Settling in was tough. Trying to integrate into the society proved a lot more difficult than I had imagined. People looked at me up and down in my Primark clothes as if I was wearing Fendi or Gucci. As soon as I spoke, my South London accent fell onto their ears like a foghorn. They just looked at me and blanked me. Ghanaians can be ill-mannered with a poor level of understanding.
As I stood taking pictures of the beautiful savannah plains, they would watch me as if to say, “Why am I taking pictures of Ghana/Africa?” either that or they were thinking how much if they could reach the camera it would go for.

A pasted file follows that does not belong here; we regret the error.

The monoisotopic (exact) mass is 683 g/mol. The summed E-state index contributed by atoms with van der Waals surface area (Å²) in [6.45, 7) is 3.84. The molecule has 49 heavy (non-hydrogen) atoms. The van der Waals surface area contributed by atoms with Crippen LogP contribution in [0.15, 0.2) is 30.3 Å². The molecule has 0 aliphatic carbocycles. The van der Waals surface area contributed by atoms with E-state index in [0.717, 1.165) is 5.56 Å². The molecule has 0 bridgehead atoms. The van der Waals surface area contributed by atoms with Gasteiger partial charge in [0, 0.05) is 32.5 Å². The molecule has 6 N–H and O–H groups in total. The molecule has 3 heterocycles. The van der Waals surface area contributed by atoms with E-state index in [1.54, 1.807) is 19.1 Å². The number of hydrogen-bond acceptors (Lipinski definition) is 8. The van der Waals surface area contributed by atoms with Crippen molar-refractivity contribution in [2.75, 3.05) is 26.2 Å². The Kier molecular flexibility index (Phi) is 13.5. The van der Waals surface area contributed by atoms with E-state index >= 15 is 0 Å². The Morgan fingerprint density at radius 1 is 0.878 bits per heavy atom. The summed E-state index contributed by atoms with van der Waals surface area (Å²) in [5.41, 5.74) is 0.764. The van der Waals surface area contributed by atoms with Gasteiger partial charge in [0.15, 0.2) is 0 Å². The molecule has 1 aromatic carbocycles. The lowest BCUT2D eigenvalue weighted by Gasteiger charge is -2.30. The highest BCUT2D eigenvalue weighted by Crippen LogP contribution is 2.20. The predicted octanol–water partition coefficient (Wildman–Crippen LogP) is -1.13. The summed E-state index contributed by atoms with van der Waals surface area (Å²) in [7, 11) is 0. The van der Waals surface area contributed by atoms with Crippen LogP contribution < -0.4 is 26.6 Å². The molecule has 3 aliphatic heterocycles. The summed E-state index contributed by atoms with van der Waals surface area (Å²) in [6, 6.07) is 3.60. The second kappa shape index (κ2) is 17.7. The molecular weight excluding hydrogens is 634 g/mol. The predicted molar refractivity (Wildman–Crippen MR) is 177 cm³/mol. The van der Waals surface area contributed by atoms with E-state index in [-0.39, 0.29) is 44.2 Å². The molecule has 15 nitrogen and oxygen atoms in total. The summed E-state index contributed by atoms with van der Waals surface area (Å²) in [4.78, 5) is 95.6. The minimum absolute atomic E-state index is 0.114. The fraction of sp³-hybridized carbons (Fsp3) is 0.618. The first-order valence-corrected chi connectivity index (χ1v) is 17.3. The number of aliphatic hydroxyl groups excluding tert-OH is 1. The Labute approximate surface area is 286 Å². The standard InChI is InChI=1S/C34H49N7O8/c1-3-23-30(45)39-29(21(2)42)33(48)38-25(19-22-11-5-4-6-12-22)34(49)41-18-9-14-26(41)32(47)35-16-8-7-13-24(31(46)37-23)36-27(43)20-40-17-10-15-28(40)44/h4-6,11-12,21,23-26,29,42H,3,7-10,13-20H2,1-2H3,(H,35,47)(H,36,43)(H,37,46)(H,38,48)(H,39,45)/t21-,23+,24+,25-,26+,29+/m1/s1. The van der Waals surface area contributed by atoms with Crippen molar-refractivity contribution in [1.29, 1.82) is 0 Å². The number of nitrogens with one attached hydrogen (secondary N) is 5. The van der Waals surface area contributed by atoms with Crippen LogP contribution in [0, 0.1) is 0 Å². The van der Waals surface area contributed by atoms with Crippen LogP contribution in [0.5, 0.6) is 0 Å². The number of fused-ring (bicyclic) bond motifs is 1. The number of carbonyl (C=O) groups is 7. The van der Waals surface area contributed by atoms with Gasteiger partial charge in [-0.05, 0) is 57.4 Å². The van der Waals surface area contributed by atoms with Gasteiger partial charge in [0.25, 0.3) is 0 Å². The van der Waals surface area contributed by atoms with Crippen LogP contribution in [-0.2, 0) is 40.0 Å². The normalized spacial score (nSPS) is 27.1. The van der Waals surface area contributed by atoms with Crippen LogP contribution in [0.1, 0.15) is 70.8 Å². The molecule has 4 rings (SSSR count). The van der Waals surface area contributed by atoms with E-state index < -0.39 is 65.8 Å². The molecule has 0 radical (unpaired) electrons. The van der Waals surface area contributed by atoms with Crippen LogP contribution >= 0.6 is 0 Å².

I think sometimes that some of the bad manners are due to insecurities.
I’ve found out many truths since being here. Like, culture in Ghana is sometimes misplaced. Tradition and morals are somewhere in the 1500’s and yet the American/Western influence here is undeniable.Women are expected to behave and look a certain way. Most are shunning these prehistoric attitudes in favour of the more liberal Westernised view. They would rather wear jeans and a halter neck top instead of the traditional African bubu and gele. The Accra Mall at Tetteh Quashie is super popular with tourists and locals alike frequenting the spot which hosts Shoprite and Rhapsody’s amongst others. Here you will find a cross section of what modern Ghanaian society really looks like.